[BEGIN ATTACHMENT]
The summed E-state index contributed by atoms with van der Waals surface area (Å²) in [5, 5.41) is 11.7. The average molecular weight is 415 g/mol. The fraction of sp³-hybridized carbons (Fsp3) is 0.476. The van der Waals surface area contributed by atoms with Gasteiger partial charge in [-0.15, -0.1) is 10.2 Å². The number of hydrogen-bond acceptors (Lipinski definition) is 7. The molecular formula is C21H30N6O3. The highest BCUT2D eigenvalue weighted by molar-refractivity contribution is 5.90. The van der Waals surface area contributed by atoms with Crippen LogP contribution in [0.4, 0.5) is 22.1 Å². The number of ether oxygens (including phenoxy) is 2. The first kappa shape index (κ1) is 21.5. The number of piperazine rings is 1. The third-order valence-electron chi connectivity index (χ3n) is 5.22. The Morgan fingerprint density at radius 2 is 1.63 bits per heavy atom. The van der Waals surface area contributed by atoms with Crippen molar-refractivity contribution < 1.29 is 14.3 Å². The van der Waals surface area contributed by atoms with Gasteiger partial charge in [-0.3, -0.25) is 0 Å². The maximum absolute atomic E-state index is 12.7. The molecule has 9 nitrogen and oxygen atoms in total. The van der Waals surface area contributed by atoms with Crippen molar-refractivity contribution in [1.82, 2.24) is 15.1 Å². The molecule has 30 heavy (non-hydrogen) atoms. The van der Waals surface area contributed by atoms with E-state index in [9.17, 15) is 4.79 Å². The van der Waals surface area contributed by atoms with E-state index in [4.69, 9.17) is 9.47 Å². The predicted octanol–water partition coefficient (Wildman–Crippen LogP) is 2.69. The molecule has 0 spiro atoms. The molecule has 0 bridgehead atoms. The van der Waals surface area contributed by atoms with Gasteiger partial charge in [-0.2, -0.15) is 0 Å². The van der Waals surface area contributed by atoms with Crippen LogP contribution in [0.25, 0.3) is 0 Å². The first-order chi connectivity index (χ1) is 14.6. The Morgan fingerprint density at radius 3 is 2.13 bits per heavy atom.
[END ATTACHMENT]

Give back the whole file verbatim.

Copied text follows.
The summed E-state index contributed by atoms with van der Waals surface area (Å²) in [5, 5.41) is 11.7. The average molecular weight is 415 g/mol. The fraction of sp³-hybridized carbons (Fsp3) is 0.476. The van der Waals surface area contributed by atoms with Gasteiger partial charge in [-0.15, -0.1) is 10.2 Å². The number of hydrogen-bond acceptors (Lipinski definition) is 7. The molecular formula is C21H30N6O3. The highest BCUT2D eigenvalue weighted by molar-refractivity contribution is 5.90. The van der Waals surface area contributed by atoms with Crippen LogP contribution in [0.4, 0.5) is 22.1 Å². The number of ether oxygens (including phenoxy) is 2. The first kappa shape index (κ1) is 21.5. The number of piperazine rings is 1. The third-order valence-electron chi connectivity index (χ3n) is 5.22. The Morgan fingerprint density at radius 2 is 1.63 bits per heavy atom. The van der Waals surface area contributed by atoms with Crippen molar-refractivity contribution < 1.29 is 14.3 Å². The van der Waals surface area contributed by atoms with Gasteiger partial charge in [-0.3, -0.25) is 0 Å². The maximum absolute atomic E-state index is 12.7. The molecule has 9 nitrogen and oxygen atoms in total. The van der Waals surface area contributed by atoms with Crippen molar-refractivity contribution in [1.82, 2.24) is 15.1 Å². The molecule has 30 heavy (non-hydrogen) atoms. The van der Waals surface area contributed by atoms with E-state index in [9.17, 15) is 4.79 Å². The van der Waals surface area contributed by atoms with E-state index in [4.69, 9.17) is 9.47 Å². The predicted octanol–water partition coefficient (Wildman–Crippen LogP) is 2.69. The molecule has 0 spiro atoms. The molecule has 0 bridgehead atoms. The van der Waals surface area contributed by atoms with Gasteiger partial charge in [-0.2, -0.15) is 0 Å². The van der Waals surface area contributed by atoms with Crippen LogP contribution in [0.25, 0.3) is 0 Å². The first-order chi connectivity index (χ1) is 14.6. The Morgan fingerprint density at radius 3 is 2.13 bits per heavy atom.